2. I also checked regular mystery web sites first thing in the morning such as JRW and emails. If I have a pending deadline, the only way I can work without being distracted is to turn off my wifi. No internet connection, no temptation. When I go on vacation (like when I go to LCC2014 next week), I go cold turkey and turn off every electronic until the end of the day.

  3. Peter I have come late to your method… i used to try to write first, but you know, it didn't work! So now I set a time to start, say 10:00 AM. I can do whatever I want before that. And so far… So good!

  4. And I have heard such good buzz about your book! Cannot wait to read it…

  5. Grace, that is radical ! Hmmmmm.. does it make you more relaxed? Or just eager to get back to it…?

  6. Welcome Peter--your book sounds great. You can certainly identify the Internet procrastinators this morning! I've heard about the software that locks a writer out--I just can't bring myself to try it:)

  7. Hey Peter, welcome! Your book sounds fabulous. I'm also with you and Hank — if I give myself until 9 a.m. to check my sites and whatnot, I'm then able to concentrate without looking again. (Well, until at least noon!)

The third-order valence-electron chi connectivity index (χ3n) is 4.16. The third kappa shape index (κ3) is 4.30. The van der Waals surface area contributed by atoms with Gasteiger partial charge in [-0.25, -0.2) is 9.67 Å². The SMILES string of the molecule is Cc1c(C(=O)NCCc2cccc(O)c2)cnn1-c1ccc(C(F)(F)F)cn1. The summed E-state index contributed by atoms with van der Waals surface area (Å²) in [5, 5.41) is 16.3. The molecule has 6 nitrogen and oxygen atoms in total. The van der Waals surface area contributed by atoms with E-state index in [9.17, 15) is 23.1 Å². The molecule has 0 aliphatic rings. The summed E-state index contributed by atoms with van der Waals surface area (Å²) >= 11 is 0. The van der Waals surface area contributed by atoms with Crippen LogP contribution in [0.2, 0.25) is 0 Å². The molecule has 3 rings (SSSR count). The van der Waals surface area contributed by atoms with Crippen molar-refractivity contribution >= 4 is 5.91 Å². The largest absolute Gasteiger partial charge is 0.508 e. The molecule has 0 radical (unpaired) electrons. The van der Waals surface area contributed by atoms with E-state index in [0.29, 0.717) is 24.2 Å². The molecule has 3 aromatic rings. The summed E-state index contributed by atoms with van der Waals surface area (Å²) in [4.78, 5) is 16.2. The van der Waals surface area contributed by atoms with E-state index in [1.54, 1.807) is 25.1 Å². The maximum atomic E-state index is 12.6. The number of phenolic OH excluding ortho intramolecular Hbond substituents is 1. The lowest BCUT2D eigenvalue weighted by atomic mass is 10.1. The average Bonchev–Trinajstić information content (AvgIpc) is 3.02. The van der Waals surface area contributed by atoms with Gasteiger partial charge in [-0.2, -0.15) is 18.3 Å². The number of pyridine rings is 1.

8. I'm with Peter and Hank. I have to set a deadline. It varies from day to day as my activities do. Some days I have to be gone by 8:30 or 9 so I get up earlier to be able to surf the net. I have to get my daily fix of JRW.
    Peter, your book sounds wonderful. I look forward to reading and enjoying it.

  9. I always do my internet surfing first thing in the morning before beginning work at my day job. Like Peter said, if I didn't it would be like a sirens call, tempting me from the clifftop.

    And as Hank said, the internet buzz on Peter's book has been great. I can't wait to read the book.

  10. I have to check in first thing in the morning. For a while, I was going straight from check in to an hour-long Sprint with a partner (Hello, Edith!) but I got off course. Now I want to get back to that. (Hello, Edith!)